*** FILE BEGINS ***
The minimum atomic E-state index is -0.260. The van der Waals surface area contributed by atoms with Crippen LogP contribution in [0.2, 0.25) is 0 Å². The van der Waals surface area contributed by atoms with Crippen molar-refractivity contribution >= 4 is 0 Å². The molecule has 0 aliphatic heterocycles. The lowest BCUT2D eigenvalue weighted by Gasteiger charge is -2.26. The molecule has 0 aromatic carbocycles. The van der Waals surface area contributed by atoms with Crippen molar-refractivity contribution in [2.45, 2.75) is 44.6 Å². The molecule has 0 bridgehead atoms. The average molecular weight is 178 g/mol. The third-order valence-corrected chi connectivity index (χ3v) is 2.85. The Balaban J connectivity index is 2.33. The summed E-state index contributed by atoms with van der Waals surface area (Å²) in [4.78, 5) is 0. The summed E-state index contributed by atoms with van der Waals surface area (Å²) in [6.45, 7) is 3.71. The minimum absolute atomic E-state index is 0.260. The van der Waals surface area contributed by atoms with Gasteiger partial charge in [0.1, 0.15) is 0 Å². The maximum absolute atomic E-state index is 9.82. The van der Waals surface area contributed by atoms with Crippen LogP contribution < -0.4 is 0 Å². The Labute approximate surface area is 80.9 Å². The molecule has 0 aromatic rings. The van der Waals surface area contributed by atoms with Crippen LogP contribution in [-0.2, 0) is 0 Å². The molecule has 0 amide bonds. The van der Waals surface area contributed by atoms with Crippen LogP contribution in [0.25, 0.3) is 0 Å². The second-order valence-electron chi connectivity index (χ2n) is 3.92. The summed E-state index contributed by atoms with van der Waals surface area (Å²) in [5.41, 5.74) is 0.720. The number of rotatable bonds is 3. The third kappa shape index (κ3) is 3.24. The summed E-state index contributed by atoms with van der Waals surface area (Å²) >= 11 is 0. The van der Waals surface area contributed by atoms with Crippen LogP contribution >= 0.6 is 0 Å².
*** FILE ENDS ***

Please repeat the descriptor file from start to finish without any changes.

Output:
The minimum atomic E-state index is -0.260. The van der Waals surface area contributed by atoms with Crippen LogP contribution in [0.2, 0.25) is 0 Å². The van der Waals surface area contributed by atoms with Crippen molar-refractivity contribution >= 4 is 0 Å². The molecule has 0 aliphatic heterocycles. The lowest BCUT2D eigenvalue weighted by Gasteiger charge is -2.26. The molecule has 0 aromatic carbocycles. The van der Waals surface area contributed by atoms with Crippen molar-refractivity contribution in [2.45, 2.75) is 44.6 Å². The molecule has 0 bridgehead atoms. The average molecular weight is 178 g/mol. The third-order valence-corrected chi connectivity index (χ3v) is 2.85. The Balaban J connectivity index is 2.33. The summed E-state index contributed by atoms with van der Waals surface area (Å²) in [4.78, 5) is 0. The summed E-state index contributed by atoms with van der Waals surface area (Å²) in [6.45, 7) is 3.71. The minimum absolute atomic E-state index is 0.260. The van der Waals surface area contributed by atoms with Gasteiger partial charge in [0.1, 0.15) is 0 Å². The maximum absolute atomic E-state index is 9.82. The van der Waals surface area contributed by atoms with Crippen LogP contribution < -0.4 is 0 Å². The Labute approximate surface area is 80.9 Å². The molecule has 0 aromatic rings. The van der Waals surface area contributed by atoms with Crippen LogP contribution in [-0.2, 0) is 0 Å². The molecule has 0 amide bonds. The van der Waals surface area contributed by atoms with Crippen LogP contribution in [0.25, 0.3) is 0 Å². The second-order valence-electron chi connectivity index (χ2n) is 3.92. The summed E-state index contributed by atoms with van der Waals surface area (Å²) in [5.41, 5.74) is 0.720. The number of rotatable bonds is 3. The third kappa shape index (κ3) is 3.24. The summed E-state index contributed by atoms with van der Waals surface area (Å²) >= 11 is 0. The van der Waals surface area contributed by atoms with Crippen LogP contribution >= 0.6 is 0 Å².